Music in Los Angeles: The new jass
Check out the new jass movement—some of the best up-and-coming music in Los Angeles.
Photograph: Alex Loftus
Hot Club of Los Angeles
Lineup: Carl Byron: accordion; Frank San Filippo: bass; Cliff Wagner: violin; Jeffrey Ross: guitar; Peter Kavanaugh: guitar; Bob Ricketts: guitar; Jon McDuffie: guitar.
Where to hear them: Cinema Bar
On a stage so small some of the players can't fit on it, Hot Club LA fills the air every Monday night at Cinema Bar with the intoxicating rhythms of legendary Gypsy jazz guitarist and composer Django Reinhardt. Born into a nomadic band of Manouche gypsies in Belgium in 1910, Reinhardt is often called the greatest guitarist of all time, despite having lost two fingers in a fire and only living to age 43.
Hot Club LA—one of many hot club bands around the world inspired by Reinhardt’s original group from 1934—was formed in September 2011 by Jesse Harris. Harris moved to Austin, Texas last February, but the band—comprising veteran musicians with long musical histories that include stints with Rose Maddox, Rank and File, Ike Turner, Hubert Sumlin, Warren Zevon and Michelle Shocked—plays on.
What's the attraction of the music from this long-gone gypsy guitarist for musicians whose tastes range from punk and blues to country and classical? Bob Ricketts, who’s played with Hollywood hillbillies the Groovy Rednecks for the past 21 years, says, “All guitar players who actually hear the guy [Reinhardt] are astounded by what he’s doing—his phrasing, riffs and arpeggios are truly remarkable. When you consider he was doing it with only two and a half fingers on his left hand, that intrigues all guitar players, and then there’s the infectious rhythm of the music itself.”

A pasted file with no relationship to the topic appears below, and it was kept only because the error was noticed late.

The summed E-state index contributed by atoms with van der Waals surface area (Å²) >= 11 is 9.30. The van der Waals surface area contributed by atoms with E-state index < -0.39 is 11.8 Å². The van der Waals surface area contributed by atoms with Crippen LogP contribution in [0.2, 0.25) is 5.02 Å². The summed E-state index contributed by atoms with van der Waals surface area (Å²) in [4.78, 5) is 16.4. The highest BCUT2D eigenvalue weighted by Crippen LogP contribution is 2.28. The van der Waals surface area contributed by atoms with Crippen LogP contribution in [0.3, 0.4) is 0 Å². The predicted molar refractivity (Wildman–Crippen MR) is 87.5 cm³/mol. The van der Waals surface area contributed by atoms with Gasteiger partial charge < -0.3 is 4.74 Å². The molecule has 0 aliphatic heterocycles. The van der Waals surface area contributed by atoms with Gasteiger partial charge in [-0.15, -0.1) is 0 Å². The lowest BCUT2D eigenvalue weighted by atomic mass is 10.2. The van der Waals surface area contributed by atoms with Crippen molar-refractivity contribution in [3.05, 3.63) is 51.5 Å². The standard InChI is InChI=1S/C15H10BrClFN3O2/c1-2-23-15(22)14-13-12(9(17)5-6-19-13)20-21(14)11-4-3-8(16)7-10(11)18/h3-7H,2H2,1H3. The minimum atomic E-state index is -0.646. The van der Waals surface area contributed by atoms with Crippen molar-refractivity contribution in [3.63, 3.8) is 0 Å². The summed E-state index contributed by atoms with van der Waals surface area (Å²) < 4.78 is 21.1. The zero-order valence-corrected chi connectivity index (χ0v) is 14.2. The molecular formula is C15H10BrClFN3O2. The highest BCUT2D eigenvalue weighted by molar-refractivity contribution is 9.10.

Hot Club LA is propelled by the virtuoso guitar work of Jeff Ross, Bob Ricketts and Peter Kavanaugh (with occasional subbing by Jon McDuffie), and with violin from Cliff Wagner, accordion and vocals in French from Carl Byron, all anchored by the rhythm section of Frank San Filippo on bass and Jim Doyle on drums. The band's spiraling, improbable melodies and renditions of Reinhardt’s compositions are so affecting as to inspire even the shyest onlookers to tap toes, clap hands or take a spin on the postage stamp-sized dance floor.
Hot Club LA's music will take you to the world of Manouche jazz in the '30s. Add in strong, cheap drinks at the oldest bar in Culver City and it's not a bad place to be.